Raw Sugar Gains as Silver Tumbles: Commodities at Europe Close

The Standard & Poor’s GSCI gauge of 24 commodities gained 0.2 percent to 651.37 by 5:12 p.m. in London. The UBS Bloomberg CMCI index of 26 raw materials was up 0.2 percent to 1,553.453.

SOFT COMMODITIES

Coffee futures fell for a second day on speculation ample stockpiles and supplies in South America will compensate for damaged crops in other regions. Raw sugar jumped 1.7 percent.

Arabica coffee for delivery in May fell 0.6 percent to $1.4265 a pound on ICE in New York, after sliding less than 0.1 percent yesterday.

Cocoa futures for delivery in May rose 0.1 percent to $2,133 a metric ton.

Also in New York, raw sugar for May delivery climbed 0.9 percent to 18.25 cents a pound. The March contract, which expires today, rose 0.6 percent. The delivery from the contract that will published tomorrow will probably be small, Nick Penney, senior trader at Sucden Financial Ltd. in London, said in an e-mail today.

Cotton futures for May delivery climbed 1.7 percent to 85.78 cents a pound on ICE, after reaching 85.91 cents, the highest for a most-active contract since May 10.

Orange-juice futures for delivery in May slid 0.1 percent to $1.255 a pound in New York.

Soft commodities markets: NI SOMKTS

PRECIOUS METALS

Gold futures fell, heading for the longest run of monthly declines in 16 years, as signs of economic optimism curbed demand for the metal as a haven. Silver dropped 1.6 percent.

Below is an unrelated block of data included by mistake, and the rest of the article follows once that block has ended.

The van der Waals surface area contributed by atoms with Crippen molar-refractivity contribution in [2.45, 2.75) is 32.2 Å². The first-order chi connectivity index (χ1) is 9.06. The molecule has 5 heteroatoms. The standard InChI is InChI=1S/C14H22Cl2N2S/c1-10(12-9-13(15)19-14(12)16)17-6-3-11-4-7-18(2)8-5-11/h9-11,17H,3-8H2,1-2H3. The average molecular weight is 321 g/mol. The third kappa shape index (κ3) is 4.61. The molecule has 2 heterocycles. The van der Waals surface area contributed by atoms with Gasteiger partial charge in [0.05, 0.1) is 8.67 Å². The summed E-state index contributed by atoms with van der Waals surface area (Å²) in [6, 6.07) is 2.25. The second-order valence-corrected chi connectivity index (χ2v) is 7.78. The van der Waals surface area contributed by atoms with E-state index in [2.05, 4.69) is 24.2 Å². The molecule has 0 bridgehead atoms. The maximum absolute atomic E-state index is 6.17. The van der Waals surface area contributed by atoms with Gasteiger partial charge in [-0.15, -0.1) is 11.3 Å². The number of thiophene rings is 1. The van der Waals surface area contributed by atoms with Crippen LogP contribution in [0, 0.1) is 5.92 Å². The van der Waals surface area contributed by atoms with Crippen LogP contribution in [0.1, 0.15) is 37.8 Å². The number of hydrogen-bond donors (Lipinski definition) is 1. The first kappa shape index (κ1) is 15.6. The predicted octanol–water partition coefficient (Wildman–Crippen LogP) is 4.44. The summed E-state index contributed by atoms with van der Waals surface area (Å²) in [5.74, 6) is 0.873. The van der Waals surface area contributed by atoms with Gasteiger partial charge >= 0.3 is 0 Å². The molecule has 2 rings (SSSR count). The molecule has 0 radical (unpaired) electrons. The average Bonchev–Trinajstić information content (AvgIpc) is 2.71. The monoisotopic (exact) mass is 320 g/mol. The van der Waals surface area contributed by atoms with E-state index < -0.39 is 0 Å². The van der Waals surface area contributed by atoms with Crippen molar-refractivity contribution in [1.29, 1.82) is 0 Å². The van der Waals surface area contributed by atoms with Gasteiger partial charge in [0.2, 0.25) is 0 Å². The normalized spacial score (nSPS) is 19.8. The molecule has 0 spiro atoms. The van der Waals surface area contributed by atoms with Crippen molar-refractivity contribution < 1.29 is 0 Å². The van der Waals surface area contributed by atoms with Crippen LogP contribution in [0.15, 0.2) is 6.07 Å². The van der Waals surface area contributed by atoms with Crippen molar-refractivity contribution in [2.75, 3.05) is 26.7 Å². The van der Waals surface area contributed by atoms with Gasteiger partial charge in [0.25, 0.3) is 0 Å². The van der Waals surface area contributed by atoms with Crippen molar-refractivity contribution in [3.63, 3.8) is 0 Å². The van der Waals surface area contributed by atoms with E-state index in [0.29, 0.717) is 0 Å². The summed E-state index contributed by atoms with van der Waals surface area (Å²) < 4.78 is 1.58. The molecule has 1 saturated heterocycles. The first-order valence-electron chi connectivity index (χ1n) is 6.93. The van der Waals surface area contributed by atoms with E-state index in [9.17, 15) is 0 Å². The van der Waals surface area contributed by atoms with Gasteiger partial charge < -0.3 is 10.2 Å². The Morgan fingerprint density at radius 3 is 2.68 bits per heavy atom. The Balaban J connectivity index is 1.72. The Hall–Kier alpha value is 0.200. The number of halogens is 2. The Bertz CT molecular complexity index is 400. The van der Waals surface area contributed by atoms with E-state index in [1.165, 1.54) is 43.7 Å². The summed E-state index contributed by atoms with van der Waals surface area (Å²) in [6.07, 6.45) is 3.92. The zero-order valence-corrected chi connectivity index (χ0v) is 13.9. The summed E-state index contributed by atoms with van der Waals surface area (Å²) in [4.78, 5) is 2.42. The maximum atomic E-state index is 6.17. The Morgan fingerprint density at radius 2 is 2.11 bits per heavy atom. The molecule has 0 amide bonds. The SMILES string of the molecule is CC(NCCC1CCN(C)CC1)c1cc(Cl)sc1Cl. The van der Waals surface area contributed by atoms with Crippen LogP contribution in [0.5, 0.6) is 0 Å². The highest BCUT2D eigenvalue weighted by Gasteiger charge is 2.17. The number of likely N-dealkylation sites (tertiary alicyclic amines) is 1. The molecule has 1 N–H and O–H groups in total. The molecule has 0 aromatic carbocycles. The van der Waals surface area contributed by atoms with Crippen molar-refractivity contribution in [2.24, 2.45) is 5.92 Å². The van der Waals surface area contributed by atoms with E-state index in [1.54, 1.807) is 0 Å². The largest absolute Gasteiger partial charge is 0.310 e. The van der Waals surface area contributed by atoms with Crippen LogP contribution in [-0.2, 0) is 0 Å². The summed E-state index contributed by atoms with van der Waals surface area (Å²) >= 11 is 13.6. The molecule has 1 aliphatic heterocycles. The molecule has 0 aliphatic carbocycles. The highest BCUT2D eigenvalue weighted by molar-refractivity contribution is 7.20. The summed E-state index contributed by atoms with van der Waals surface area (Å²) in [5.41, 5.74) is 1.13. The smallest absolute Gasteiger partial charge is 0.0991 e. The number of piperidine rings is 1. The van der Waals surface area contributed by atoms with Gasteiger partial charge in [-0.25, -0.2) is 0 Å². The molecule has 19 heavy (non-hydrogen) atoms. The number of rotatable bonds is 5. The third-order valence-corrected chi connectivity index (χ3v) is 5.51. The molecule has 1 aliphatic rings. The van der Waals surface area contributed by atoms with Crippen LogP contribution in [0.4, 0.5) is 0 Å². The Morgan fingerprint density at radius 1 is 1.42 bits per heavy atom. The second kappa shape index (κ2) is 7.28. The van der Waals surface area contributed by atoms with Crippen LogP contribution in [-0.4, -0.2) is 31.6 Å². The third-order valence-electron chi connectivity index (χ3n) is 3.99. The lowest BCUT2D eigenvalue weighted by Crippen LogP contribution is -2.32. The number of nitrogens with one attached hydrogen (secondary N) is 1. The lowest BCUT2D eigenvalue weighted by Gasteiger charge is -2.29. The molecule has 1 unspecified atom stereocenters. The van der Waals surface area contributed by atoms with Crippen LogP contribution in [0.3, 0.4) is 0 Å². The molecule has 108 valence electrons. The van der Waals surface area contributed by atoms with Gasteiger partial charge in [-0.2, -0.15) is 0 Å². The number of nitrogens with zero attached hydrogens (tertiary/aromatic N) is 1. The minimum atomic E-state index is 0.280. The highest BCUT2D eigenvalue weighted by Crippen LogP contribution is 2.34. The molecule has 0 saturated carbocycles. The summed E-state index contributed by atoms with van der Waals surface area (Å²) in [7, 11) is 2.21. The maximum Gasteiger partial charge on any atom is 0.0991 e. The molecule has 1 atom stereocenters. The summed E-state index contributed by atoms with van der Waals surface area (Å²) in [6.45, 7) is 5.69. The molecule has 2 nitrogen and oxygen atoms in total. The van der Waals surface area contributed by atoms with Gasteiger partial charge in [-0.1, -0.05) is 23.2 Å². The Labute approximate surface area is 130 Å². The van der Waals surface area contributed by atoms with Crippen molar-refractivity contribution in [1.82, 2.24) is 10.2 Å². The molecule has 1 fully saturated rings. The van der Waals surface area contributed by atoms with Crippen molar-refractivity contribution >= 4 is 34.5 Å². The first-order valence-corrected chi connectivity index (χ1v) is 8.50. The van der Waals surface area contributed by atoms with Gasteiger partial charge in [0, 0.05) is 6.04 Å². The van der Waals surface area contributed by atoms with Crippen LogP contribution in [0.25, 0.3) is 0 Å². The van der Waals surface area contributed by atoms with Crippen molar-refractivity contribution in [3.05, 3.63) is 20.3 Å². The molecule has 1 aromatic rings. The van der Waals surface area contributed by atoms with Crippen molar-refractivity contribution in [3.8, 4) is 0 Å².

Gold futures for April delivery fell 0.4 percent to $1,588.60 an ounce at 10:46 a.m. on the Comex in New York. This month, the metal has dropped 4.4 percent, heading for the fifth straight decline and the longest slump January 1997.

Precious metal markets: NI PCMKTS

OIL PRODUCTS

Gasoline rose, trimming the largest monthly decline since October. Crack spreads widened for the first time in four days.

March-delivery gasoline rose 2.85 cents, or 1 percent, to $2.885 a gallon at 11:49 a.m. on the New York Mercantile Exchange on volume that was 64 percent above the 100-day average for the time of day. Futures are down 4.7 percent this month.

The March contract expires today. The more actively traded April futures gained 2.42 cents to $3.1305 a gallon. April represents summer-grade gasoline, which uses costlier blending components.

March-delivery gasoline rose 2.85 cents, or 1 percent, to $2.885 a gallon at 11:49 a.m. on the New York Mercantile Exchange on volume that was 64 percent above the 100-day average for the time of day. Futures are down 4.7 percent this month.

The March contract expires today. The more actively traded April futures gained 2.42 cents to $3.1305 a gallon. April represents summer-grade gasoline, which uses costlier blending components.

Oil Products Europe: NI OPEMKT Gasoline: NI GASOLINE Heating oil: NI HEATOIL

NATURAL GAS

Natural gas futures rose in New York, heading for the first monthly gain since October, after a government report showed that U.S. stockpiles fell more than average last week.

Natural gas for April delivery rose 4 cents, or 1.2 percent, to $3.474 per million British thermal units at 10:37 a.m. on the New York Mercantile Exchange. Gas traded at $3.458 before the storage number was released at 10:30 a.m. in Washington. Volume was 29 percent below the 100-day average. The futures have climbed 38 percent from a year ago.